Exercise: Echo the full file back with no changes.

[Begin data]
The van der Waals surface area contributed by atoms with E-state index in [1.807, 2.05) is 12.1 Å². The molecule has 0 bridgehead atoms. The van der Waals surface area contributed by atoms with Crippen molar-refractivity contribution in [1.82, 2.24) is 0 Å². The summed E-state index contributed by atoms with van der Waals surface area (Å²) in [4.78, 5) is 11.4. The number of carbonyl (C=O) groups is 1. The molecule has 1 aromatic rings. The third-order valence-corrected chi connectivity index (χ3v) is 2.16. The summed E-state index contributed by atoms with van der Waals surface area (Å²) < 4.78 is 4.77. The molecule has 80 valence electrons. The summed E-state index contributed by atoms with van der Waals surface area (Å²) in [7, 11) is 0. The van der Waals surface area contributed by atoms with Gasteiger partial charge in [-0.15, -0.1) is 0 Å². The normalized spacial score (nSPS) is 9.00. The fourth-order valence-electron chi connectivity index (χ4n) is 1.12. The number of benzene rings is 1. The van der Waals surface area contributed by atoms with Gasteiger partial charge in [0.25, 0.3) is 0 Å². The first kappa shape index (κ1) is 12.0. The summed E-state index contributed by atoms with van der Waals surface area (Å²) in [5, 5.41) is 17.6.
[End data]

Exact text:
The van der Waals surface area contributed by atoms with E-state index in [1.807, 2.05) is 12.1 Å². The molecule has 0 bridgehead atoms. The van der Waals surface area contributed by atoms with Crippen molar-refractivity contribution in [1.82, 2.24) is 0 Å². The summed E-state index contributed by atoms with van der Waals surface area (Å²) in [4.78, 5) is 11.4. The number of carbonyl (C=O) groups is 1. The molecule has 1 aromatic rings. The third-order valence-corrected chi connectivity index (χ3v) is 2.16. The summed E-state index contributed by atoms with van der Waals surface area (Å²) < 4.78 is 4.77. The molecule has 80 valence electrons. The summed E-state index contributed by atoms with van der Waals surface area (Å²) in [7, 11) is 0. The van der Waals surface area contributed by atoms with Gasteiger partial charge in [-0.15, -0.1) is 0 Å². The normalized spacial score (nSPS) is 9.00. The fourth-order valence-electron chi connectivity index (χ4n) is 1.12. The number of benzene rings is 1. The van der Waals surface area contributed by atoms with Gasteiger partial charge in [0.25, 0.3) is 0 Å². The first kappa shape index (κ1) is 12.0. The summed E-state index contributed by atoms with van der Waals surface area (Å²) in [5, 5.41) is 17.6.